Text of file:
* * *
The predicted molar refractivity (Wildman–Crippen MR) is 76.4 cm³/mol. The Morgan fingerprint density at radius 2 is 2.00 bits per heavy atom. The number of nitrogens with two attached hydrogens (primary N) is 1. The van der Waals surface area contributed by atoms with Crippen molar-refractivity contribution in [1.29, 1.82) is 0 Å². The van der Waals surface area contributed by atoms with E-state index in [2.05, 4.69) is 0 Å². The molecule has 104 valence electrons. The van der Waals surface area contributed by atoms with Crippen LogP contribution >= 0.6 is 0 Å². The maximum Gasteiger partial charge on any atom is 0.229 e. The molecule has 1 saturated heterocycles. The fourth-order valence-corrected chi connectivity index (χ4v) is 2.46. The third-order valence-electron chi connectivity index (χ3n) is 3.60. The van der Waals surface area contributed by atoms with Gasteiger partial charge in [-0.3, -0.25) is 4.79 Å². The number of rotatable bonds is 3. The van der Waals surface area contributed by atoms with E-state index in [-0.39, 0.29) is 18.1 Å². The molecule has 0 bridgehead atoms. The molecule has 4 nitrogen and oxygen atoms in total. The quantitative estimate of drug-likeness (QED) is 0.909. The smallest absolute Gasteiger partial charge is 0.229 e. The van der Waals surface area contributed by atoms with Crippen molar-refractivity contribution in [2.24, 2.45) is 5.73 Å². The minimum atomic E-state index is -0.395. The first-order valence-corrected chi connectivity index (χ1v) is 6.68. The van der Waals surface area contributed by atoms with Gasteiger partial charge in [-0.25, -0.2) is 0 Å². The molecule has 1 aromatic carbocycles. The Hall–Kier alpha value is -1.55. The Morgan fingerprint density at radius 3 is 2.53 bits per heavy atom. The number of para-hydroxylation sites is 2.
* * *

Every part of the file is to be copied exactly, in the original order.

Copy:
The predicted molar refractivity (Wildman–Crippen MR) is 76.4 cm³/mol. The Morgan fingerprint density at radius 2 is 2.00 bits per heavy atom. The number of nitrogens with two attached hydrogens (primary N) is 1. The van der Waals surface area contributed by atoms with Crippen molar-refractivity contribution in [1.29, 1.82) is 0 Å². The van der Waals surface area contributed by atoms with E-state index in [2.05, 4.69) is 0 Å². The molecule has 104 valence electrons. The van der Waals surface area contributed by atoms with Crippen LogP contribution >= 0.6 is 0 Å². The maximum Gasteiger partial charge on any atom is 0.229 e. The molecule has 1 saturated heterocycles. The fourth-order valence-corrected chi connectivity index (χ4v) is 2.46. The third-order valence-electron chi connectivity index (χ3n) is 3.60. The van der Waals surface area contributed by atoms with Gasteiger partial charge in [-0.3, -0.25) is 4.79 Å². The number of rotatable bonds is 3. The van der Waals surface area contributed by atoms with E-state index in [-0.39, 0.29) is 18.1 Å². The molecule has 0 bridgehead atoms. The molecule has 4 nitrogen and oxygen atoms in total. The quantitative estimate of drug-likeness (QED) is 0.909. The smallest absolute Gasteiger partial charge is 0.229 e. The van der Waals surface area contributed by atoms with Crippen molar-refractivity contribution in [2.24, 2.45) is 5.73 Å². The minimum atomic E-state index is -0.395. The first-order valence-corrected chi connectivity index (χ1v) is 6.68. The van der Waals surface area contributed by atoms with Gasteiger partial charge in [-0.25, -0.2) is 0 Å². The molecule has 1 aromatic carbocycles. The Hall–Kier alpha value is -1.55. The Morgan fingerprint density at radius 3 is 2.53 bits per heavy atom. The number of para-hydroxylation sites is 2.